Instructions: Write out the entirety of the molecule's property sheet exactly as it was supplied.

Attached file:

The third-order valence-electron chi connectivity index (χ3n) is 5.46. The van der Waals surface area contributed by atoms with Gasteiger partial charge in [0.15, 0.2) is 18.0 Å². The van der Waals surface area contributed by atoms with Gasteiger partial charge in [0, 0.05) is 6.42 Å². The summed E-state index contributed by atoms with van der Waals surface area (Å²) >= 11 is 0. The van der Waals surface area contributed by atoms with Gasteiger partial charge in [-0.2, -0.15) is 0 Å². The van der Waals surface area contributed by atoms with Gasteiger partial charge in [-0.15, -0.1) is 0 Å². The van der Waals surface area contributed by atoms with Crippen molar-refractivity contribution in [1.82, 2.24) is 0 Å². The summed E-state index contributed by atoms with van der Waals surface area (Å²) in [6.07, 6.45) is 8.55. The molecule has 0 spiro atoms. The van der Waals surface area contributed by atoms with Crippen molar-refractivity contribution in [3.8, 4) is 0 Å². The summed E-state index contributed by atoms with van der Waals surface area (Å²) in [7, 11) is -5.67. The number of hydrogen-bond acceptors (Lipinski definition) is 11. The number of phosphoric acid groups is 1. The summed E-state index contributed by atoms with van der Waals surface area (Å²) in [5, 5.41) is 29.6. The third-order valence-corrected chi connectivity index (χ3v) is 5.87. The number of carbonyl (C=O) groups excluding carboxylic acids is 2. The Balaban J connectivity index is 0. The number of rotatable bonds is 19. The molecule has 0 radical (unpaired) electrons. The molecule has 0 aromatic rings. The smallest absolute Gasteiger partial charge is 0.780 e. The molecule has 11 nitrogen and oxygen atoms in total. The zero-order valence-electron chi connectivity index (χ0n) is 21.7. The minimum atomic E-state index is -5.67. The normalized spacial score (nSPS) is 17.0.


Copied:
The third-order valence-electron chi connectivity index (χ3n) is 5.46. The van der Waals surface area contributed by atoms with Gasteiger partial charge in [0.15, 0.2) is 18.0 Å². The van der Waals surface area contributed by atoms with Gasteiger partial charge in [0, 0.05) is 6.42 Å². The summed E-state index contributed by atoms with van der Waals surface area (Å²) >= 11 is 0. The van der Waals surface area contributed by atoms with Gasteiger partial charge in [-0.2, -0.15) is 0 Å². The van der Waals surface area contributed by atoms with Gasteiger partial charge in [-0.15, -0.1) is 0 Å². The van der Waals surface area contributed by atoms with Crippen molar-refractivity contribution in [1.82, 2.24) is 0 Å². The summed E-state index contributed by atoms with van der Waals surface area (Å²) in [6.07, 6.45) is 8.55. The molecule has 0 spiro atoms. The van der Waals surface area contributed by atoms with Crippen molar-refractivity contribution in [3.8, 4) is 0 Å². The summed E-state index contributed by atoms with van der Waals surface area (Å²) in [7, 11) is -5.67. The number of hydrogen-bond acceptors (Lipinski definition) is 11. The number of phosphoric acid groups is 1. The summed E-state index contributed by atoms with van der Waals surface area (Å²) in [5, 5.41) is 29.6. The third-order valence-corrected chi connectivity index (χ3v) is 5.87. The number of carbonyl (C=O) groups excluding carboxylic acids is 2. The Balaban J connectivity index is 0. The number of rotatable bonds is 19. The molecule has 0 radical (unpaired) electrons. The molecule has 0 aromatic rings. The smallest absolute Gasteiger partial charge is 0.780 e. The molecule has 11 nitrogen and oxygen atoms in total. The zero-order valence-electron chi connectivity index (χ0n) is 21.7. The minimum atomic E-state index is -5.67. The normalized spacial score (nSPS) is 17.0.